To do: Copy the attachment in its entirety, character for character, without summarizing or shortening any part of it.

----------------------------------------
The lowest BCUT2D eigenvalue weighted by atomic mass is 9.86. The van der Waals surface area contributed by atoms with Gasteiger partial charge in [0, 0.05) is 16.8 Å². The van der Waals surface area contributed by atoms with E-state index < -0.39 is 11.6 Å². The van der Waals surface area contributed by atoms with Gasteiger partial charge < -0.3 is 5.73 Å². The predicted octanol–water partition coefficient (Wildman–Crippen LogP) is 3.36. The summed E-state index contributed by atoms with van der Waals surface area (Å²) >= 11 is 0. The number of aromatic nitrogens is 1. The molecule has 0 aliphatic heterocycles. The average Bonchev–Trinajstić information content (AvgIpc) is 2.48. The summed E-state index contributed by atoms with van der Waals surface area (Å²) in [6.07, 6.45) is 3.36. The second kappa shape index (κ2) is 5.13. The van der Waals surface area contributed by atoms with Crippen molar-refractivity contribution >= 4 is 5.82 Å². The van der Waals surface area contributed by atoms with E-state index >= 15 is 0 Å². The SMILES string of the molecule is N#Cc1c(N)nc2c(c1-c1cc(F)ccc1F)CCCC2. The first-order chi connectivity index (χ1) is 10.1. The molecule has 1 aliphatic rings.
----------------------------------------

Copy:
The lowest BCUT2D eigenvalue weighted by atomic mass is 9.86. The van der Waals surface area contributed by atoms with Gasteiger partial charge in [0, 0.05) is 16.8 Å². The van der Waals surface area contributed by atoms with E-state index < -0.39 is 11.6 Å². The van der Waals surface area contributed by atoms with Gasteiger partial charge < -0.3 is 5.73 Å². The predicted octanol–water partition coefficient (Wildman–Crippen LogP) is 3.36. The summed E-state index contributed by atoms with van der Waals surface area (Å²) >= 11 is 0. The number of aromatic nitrogens is 1. The molecule has 0 aliphatic heterocycles. The average Bonchev–Trinajstić information content (AvgIpc) is 2.48. The summed E-state index contributed by atoms with van der Waals surface area (Å²) in [6.07, 6.45) is 3.36. The second kappa shape index (κ2) is 5.13. The van der Waals surface area contributed by atoms with Crippen molar-refractivity contribution >= 4 is 5.82 Å². The van der Waals surface area contributed by atoms with E-state index >= 15 is 0 Å². The SMILES string of the molecule is N#Cc1c(N)nc2c(c1-c1cc(F)ccc1F)CCCC2. The first-order chi connectivity index (χ1) is 10.1. The molecule has 1 aliphatic rings.